Two things were already prompting the flight to safer stocks: higher payroll taxes for 2013 and the $85 billion in sequestered government cuts. To that, we now add the third puncture in the hull delivered by Friday’s employment reports.
Yet there is a whole reef of submerged corrals and rocks fastly approaching that could finally run the ship aground: earnings reports beginning this week. They are not expected to be good.
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The negative-to-positive guidance ratio from S&P 500 companies is at 4.7—which means 4.7 companies are expected to report below consensus for every 1 company reporting above consensus. It is the highest the ratio has been since Q3 of 2001.
The combined impact of all these blows could be what sends the markets cascading down the right slope of a head-and-shoulders pattern that has been forming for weeks.
The blue and red lines may have begun forming the left half of a head-and-shoulders pattern (blue left shoulder, red head), a signal that the market is cresting and about to correct.
The Dow Jones Industrial Average shown above has already been struggling to break above the 14,600 area for some 2 to 3 weeks now. Weak earnings reports on top of last Friday’s dismal jobs numbers could finally send the market down to the shoulder level again, or 14,000, for a decline of 600 points, or 4%.
At that level, the right shoulder would form over the course of a week or two. If the correction were to continue from there for yet another leg down, the Dow could fall to the previous ceiling of 13,600 (left of green—the ceiling becomes the floor) for a drop of nearly 7%.
Or it could fall even further to the very start of the rally at the 12,500 area of major support (purple line) for a total correction of 2,100 points, or 14%. As some believe, 2,000 points upward in 5 months is a long way to go without a healthy pull-back.
However, the bulls are not worried one bit. They believe the Fed will continue to provide the market with the ballast it needs to remain buoyant.
To them, the recent top (red line) is no top at all, but just another step up like the previous two steps (blue and green), with more upward movement to come.
Whether the market is overheating or not, the MACD shown at the bottom of the graph is telling us this much: at readings over 150 during the past two months, the market is more overbought now than it was in December (green), and much more overbought than it was in October when it corrected some 1,000 points, or 8% (yellow arrow).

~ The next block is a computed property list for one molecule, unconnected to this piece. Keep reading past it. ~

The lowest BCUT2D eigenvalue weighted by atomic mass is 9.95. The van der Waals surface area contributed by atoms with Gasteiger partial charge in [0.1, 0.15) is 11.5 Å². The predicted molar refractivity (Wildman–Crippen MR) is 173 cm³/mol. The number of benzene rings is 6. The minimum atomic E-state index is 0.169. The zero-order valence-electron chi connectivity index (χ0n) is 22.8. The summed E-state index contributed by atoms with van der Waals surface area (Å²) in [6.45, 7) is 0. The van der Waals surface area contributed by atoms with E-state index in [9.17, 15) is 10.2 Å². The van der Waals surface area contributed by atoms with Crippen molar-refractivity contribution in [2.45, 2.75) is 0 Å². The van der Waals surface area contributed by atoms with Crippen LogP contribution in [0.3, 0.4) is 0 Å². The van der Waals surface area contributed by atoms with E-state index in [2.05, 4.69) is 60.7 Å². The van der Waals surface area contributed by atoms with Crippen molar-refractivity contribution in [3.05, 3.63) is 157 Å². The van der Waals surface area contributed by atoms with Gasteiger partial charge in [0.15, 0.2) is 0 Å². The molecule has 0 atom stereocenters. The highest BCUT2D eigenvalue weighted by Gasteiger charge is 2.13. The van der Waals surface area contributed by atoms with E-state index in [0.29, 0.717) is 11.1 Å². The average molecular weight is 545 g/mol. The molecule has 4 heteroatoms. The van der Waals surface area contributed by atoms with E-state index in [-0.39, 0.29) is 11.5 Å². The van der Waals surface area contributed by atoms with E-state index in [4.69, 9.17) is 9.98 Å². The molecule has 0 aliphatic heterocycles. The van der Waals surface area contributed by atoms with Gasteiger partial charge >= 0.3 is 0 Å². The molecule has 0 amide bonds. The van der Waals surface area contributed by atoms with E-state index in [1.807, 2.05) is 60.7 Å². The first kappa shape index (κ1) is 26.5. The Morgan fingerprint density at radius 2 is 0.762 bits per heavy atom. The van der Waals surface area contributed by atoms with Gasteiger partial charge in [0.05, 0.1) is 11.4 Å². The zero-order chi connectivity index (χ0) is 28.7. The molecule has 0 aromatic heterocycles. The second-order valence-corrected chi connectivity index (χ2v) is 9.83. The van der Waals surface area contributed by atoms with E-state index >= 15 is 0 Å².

Investing in an Uncertain Market
So what is an investor to do? How do we trade this market? The first thing to do is not get overly excited.
Remember, Federal Reserve chairman Ben Bernanke has repeatedly stated that the Fed will continue to support the economic recovery with its monthly bonds and mortgage purchases as long as the unemployment rate remains above 6.5%, which it does at 7.6%. And the dismal jobs reports from Friday strengthens that case all the more.
So let’s not throw out the baby with the bath water. Perhaps following the lead of the smart money might lend some guidance on how to manage this market, with positions moving toward defensive, large-cap stocks that have solid cashflow and low debt. These are companies that won’t be so quickly tossed upon the shore if the wind were to suddenly change direction for a while.
If only the officers on the bridge of this economic freighter would just set aside their partisan agendas for a moment. Just take a little breather from their elephants-vs-donkeys politicking and sit down together long enough to work out a sensible budget to steer the economy away from these rocks.
When you’re done with that, maybe you’ll have a better appreciation for how to better serve your country when it needs you most.